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FLM 137 — Film Noir: The '60s and Beyond

Quarter: Fall
Day(s): Wednesdays
Course Format: Live Online (About Formats)
Duration: 10 weeks
Date(s): Sep 28—Dec 7
Time: 7:00—8:50 pm (PT)
Refund Deadline: Sep 30
Units: 2
Tuition: $465
Instructor(s): Elliot Lavine
Class Recording Available: Yes
Status: Registration opens Aug 22, 8:30 am (PT)
Please Note: No class on November 23
Live Online(About Formats)
7:00—8:50 pm (PT)
Sep 28—Dec 7
10 weeks
Refund Date
Sep 30
2 Units
Elliot Lavine
Registration opens Aug 22, 8:30 am (PT)
Please Note: No class on November 23
Those who believe film noir abruptly ended with the demise of the two-fisted 1950s might find this provocative course revelatory. Since the mid-1930s, Hollywood had wrestled with the censorial Production Code, limiting what could be shown in the movies. But as the censors slowly eased their restrictions, many future-minded producers and directors seized the opportunity to exploit the same type of crime films that had proliferated during the '40s and '50s as the 1960s finally and fully exploded onto movie screens in America.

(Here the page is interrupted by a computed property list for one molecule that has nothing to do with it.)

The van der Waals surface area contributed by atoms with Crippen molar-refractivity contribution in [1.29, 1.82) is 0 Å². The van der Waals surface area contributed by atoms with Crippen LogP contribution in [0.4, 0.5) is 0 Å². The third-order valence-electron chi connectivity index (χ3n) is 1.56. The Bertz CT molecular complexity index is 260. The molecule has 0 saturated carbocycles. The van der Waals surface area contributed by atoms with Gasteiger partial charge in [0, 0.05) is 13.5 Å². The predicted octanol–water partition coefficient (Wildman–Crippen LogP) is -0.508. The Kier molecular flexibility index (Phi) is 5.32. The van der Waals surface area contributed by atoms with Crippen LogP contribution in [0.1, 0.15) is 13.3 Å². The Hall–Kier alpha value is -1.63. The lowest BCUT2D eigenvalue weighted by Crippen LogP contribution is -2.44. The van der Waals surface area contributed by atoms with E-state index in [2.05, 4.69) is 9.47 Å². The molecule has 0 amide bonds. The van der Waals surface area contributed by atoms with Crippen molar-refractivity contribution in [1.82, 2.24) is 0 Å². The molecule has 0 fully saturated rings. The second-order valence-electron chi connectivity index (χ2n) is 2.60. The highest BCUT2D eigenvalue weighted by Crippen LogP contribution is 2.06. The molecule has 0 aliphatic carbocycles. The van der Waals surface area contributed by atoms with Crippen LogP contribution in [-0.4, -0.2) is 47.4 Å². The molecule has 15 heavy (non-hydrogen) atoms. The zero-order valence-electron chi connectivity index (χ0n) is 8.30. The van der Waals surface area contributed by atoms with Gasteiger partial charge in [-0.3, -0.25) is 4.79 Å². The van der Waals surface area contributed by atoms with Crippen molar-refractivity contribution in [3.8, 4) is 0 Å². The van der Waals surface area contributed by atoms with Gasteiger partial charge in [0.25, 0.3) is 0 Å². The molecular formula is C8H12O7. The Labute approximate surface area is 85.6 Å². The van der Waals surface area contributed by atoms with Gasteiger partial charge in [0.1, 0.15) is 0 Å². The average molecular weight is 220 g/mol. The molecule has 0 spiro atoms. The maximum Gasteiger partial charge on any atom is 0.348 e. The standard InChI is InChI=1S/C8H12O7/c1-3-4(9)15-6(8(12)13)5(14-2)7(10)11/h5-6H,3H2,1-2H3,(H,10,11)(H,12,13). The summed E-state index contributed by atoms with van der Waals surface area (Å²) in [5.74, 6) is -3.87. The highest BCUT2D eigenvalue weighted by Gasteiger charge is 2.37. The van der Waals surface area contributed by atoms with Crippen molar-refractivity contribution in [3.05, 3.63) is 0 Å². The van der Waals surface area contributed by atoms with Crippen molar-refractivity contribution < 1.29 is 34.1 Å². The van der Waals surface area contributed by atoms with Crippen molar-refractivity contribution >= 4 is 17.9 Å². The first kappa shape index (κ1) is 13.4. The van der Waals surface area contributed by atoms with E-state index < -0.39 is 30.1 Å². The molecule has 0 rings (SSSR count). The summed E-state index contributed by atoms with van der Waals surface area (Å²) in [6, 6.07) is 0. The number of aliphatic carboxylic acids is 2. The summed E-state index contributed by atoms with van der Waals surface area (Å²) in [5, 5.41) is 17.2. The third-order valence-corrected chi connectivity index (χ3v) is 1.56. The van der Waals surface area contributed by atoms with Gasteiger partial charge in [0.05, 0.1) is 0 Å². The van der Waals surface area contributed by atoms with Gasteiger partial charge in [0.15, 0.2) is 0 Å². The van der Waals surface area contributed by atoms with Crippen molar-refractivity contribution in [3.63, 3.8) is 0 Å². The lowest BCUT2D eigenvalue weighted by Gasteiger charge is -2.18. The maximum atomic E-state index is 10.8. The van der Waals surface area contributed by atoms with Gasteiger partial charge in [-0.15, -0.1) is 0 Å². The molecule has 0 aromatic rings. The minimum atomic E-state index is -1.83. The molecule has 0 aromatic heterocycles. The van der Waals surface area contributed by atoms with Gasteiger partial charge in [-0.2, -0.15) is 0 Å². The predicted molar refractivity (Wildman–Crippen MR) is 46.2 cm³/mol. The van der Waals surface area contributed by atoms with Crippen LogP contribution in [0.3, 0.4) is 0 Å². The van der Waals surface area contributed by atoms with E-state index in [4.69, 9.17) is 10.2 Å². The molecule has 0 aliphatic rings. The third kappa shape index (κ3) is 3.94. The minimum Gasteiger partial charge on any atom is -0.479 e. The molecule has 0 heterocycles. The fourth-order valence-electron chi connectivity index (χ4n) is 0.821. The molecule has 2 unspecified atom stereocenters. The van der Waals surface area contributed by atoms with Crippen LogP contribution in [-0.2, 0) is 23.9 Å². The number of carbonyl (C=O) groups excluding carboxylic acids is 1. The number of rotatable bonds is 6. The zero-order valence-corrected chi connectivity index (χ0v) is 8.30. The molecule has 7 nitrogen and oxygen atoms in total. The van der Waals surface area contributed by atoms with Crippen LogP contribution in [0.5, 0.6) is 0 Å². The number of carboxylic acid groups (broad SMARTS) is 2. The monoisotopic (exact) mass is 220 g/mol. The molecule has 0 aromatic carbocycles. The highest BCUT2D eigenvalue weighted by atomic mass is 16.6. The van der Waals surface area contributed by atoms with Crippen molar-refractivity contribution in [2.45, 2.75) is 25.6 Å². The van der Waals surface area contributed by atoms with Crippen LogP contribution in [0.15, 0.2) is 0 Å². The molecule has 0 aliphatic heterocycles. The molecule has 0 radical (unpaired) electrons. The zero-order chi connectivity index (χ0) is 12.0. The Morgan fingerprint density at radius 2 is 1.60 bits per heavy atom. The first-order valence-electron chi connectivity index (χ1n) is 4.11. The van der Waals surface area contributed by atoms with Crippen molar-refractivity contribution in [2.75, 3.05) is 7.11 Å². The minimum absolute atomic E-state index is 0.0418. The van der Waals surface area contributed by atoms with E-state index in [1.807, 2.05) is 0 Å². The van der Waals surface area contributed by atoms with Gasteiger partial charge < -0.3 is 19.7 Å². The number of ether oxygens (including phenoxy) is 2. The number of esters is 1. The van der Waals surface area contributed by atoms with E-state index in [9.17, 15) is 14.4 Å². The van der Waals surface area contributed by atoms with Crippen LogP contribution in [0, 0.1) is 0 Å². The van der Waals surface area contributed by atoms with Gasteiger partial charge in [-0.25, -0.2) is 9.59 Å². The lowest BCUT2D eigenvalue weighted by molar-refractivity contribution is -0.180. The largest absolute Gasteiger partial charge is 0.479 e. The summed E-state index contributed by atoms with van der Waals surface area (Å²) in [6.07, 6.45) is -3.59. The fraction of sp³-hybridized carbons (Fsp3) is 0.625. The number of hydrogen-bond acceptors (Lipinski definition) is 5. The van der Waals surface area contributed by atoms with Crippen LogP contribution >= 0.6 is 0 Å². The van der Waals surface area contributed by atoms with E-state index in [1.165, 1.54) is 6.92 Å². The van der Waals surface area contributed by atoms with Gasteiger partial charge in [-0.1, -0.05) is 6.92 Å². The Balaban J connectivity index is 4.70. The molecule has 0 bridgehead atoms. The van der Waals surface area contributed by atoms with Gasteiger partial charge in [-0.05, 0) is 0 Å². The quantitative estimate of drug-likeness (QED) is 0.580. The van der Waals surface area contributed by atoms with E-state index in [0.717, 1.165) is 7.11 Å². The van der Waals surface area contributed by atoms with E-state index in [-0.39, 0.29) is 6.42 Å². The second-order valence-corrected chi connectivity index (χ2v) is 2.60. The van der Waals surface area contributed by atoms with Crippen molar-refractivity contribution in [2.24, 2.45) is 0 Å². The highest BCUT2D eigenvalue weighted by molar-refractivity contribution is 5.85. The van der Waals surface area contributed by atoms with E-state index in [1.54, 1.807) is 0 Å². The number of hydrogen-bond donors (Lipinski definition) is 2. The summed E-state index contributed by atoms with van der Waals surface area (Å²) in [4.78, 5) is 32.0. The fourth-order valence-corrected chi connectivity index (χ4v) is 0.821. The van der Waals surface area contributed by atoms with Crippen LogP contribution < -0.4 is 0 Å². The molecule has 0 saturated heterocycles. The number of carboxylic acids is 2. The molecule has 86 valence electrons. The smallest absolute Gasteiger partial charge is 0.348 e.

Crime films, particularly those that trafficked in sex and violence, gradually awakened to this cinematic shift. As the '60s dawned, a small cadre of low-budget, hard-boiled films emerged, some independently produced, others from major studios, all suggesting that film noir—a filmmaking style rooted in the dark psychological motifs of prewar Europe—remained alive in Hollywood, verging on a new dramatic phase. Soon, all bets would be off.

We’ll watch and discuss Blast of Silence (1961, Allen Baron), The Killers (1964, Don Siegel), The Naked Kiss (1964, Samuel Fuller), Point Blank (1967, John Boorman), The Long Goodbye (1973, Robert Altman), Chinatown (1974, Roman Polanski), Farewell, My Lovely (1975, Dick Richards), Body Heat (1981, Lawrence Kasdan), Cutter’s Way (1981, Ivan Passer), and To Live and Die in L.A. (1985, William Friedkin), among others.

All films can be rented or streamed through Netflix, Amazon Prime, iTunes, Google Play Movies, or other online platforms.

Film Programmer and Filmmaker

Elliot Lavine has been creating and programming films since the late 1970s. In 2010, he received the Marlon Riggs Award from the San Francisco Bay Area Film Critics Circle for his revival of rare archival titles and his role in the renewed popularity of film noir.